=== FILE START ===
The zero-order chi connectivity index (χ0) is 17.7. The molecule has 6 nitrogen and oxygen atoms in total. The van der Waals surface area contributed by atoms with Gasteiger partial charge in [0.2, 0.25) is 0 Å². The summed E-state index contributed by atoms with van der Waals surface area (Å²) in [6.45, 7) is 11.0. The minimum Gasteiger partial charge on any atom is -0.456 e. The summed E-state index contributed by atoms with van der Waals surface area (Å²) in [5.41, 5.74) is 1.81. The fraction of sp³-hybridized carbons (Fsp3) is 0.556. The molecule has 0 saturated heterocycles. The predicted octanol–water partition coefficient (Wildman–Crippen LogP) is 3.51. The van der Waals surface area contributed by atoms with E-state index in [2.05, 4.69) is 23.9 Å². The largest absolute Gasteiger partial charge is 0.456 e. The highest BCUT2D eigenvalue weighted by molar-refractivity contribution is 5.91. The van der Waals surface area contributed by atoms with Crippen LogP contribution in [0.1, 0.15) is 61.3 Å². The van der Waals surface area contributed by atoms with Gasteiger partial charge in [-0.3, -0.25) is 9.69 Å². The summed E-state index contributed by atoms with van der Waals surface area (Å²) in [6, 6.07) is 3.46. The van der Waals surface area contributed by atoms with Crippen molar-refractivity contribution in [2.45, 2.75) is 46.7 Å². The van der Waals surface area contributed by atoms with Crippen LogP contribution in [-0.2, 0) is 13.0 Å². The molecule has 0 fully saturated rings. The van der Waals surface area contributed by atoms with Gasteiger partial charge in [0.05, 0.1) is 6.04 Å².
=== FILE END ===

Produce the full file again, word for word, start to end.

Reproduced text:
The zero-order chi connectivity index (χ0) is 17.7. The molecule has 6 nitrogen and oxygen atoms in total. The van der Waals surface area contributed by atoms with Gasteiger partial charge in [0.2, 0.25) is 0 Å². The summed E-state index contributed by atoms with van der Waals surface area (Å²) in [6.45, 7) is 11.0. The minimum Gasteiger partial charge on any atom is -0.456 e. The summed E-state index contributed by atoms with van der Waals surface area (Å²) in [5.41, 5.74) is 1.81. The fraction of sp³-hybridized carbons (Fsp3) is 0.556. The molecule has 0 saturated heterocycles. The predicted octanol–water partition coefficient (Wildman–Crippen LogP) is 3.51. The van der Waals surface area contributed by atoms with E-state index in [2.05, 4.69) is 23.9 Å². The largest absolute Gasteiger partial charge is 0.456 e. The highest BCUT2D eigenvalue weighted by molar-refractivity contribution is 5.91. The van der Waals surface area contributed by atoms with Crippen LogP contribution in [0.1, 0.15) is 61.3 Å². The van der Waals surface area contributed by atoms with Gasteiger partial charge in [-0.3, -0.25) is 9.69 Å². The summed E-state index contributed by atoms with van der Waals surface area (Å²) in [6, 6.07) is 3.46. The van der Waals surface area contributed by atoms with Crippen molar-refractivity contribution in [2.45, 2.75) is 46.7 Å². The van der Waals surface area contributed by atoms with Crippen LogP contribution in [-0.2, 0) is 13.0 Å². The molecule has 0 fully saturated rings. The van der Waals surface area contributed by atoms with Gasteiger partial charge in [0.05, 0.1) is 6.04 Å².